By Dave Andrusko
The headline to a post at Rasmussen Reports reads “Abortion: Half of Voters Approve Supreme Court Ruling.” According to the survey, “50% of Likely U.S. voters approve of the Supreme Court abortion ruling, including 38% who Strongly Approve of the decision.” 45% disapprove, including 38% who disapprove strongly.
That most assuredly is not what you read elsewhere. Is there something different about this survey that you won’t find in other gauges of public sentiment?
Rasmussen’s abortion question is “The Supreme Court recently overturned the 1973 Roe v. Wade decision, so that each state can now determine its own laws regarding abortion. Do you approve or disapprove of the court overturning Roe v. Wade?”
This is simple but 100% accurate. The High Court ruled on the continuity viability of Roe and the conclusion was not only had it proven to be a mistake over time but Roe was corrupt from the moment of conception. The justices returned the abortion issue to the states—exactly the way Rasmussen phrased it.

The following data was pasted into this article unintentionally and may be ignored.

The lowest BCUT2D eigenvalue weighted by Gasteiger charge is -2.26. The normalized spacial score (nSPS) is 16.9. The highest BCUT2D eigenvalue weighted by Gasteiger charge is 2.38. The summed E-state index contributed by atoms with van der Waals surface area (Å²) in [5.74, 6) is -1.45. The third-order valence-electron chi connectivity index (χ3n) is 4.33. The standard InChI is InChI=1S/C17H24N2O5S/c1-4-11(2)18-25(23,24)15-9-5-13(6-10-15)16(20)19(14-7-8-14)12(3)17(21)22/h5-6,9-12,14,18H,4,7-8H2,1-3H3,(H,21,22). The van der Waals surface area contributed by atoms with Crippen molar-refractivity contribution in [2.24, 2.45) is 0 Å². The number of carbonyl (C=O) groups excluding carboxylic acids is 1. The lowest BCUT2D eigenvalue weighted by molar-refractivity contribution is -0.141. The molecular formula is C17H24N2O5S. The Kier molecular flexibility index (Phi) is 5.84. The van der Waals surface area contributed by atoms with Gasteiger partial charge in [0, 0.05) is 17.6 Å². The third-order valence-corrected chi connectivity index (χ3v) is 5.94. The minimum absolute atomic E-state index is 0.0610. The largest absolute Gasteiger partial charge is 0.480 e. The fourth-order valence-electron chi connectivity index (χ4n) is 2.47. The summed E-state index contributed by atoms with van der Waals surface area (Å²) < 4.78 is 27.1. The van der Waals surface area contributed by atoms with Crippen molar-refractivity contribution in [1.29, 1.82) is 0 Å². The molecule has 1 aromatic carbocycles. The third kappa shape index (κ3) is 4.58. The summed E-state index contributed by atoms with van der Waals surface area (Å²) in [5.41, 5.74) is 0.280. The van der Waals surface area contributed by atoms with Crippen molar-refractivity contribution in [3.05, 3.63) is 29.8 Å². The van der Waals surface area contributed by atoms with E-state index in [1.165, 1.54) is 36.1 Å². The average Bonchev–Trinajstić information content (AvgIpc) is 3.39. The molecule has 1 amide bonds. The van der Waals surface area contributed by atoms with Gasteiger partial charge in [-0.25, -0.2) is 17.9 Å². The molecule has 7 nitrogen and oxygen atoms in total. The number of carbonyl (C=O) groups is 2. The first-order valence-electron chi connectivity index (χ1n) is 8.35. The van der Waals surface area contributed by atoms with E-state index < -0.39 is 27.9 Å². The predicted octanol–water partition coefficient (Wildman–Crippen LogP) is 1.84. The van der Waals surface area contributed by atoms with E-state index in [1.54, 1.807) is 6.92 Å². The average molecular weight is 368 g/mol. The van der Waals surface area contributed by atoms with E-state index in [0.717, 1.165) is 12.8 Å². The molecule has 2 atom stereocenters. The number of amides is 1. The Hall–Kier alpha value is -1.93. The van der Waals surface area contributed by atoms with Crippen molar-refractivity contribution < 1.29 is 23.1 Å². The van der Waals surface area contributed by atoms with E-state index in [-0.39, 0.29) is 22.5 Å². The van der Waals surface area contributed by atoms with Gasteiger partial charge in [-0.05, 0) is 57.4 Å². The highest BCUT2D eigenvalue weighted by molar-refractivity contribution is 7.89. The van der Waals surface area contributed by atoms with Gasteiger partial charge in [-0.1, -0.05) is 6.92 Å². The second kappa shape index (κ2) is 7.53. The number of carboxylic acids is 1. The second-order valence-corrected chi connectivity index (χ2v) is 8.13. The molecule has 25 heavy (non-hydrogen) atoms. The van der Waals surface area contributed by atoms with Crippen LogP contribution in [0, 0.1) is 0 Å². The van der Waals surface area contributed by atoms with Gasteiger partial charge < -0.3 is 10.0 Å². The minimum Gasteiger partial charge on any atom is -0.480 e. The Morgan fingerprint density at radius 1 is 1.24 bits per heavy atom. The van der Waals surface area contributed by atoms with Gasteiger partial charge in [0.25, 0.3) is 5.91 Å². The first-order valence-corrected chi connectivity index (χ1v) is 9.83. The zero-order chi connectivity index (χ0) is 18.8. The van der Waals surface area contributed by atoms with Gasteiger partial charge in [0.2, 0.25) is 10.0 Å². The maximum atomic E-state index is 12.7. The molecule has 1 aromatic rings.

Other details include some predictable results, but also some surprises.
It’s predictable that 75% of Republicans approve of the Supreme Court’s Dobbs decision. (88% of self-identified pro-lifers approved.) And while 71% of Democrats disapproved, 25% approved. (78% of self-identified pro-choice voters disapproved.)
“According to Rasmussen, 53% of whites, 41% of black voters and 49% of other minorities at least somewhat approve of the Supreme Court decision overturning Roe v. Wade.”
The Dobbs v. Jackson Women’s Health Organization decision was written by Supreme Court Justice Samuel Alito.
Decisions have a syllabus which summarizes the opinion. In a key paragraph, the syllabus reads
Like the infamous decision in Plessy v. Ferguson, Roe was also egregiously wrong and on a collision course with the Constitution from the day it was decided. Casey perpetuated its errors, calling both sides of the national controversy to resolve their debate, but in doing so, Casey necessarily declared a winning side. Those on the losing side—those who sought to advance the State’s interest in fetal life—could no longer seek to persuade their elected representatives to adopt policies consistent with their views. The Court short-circuited the democratic process by closing it to the large number of Americans who disagreed with Roe.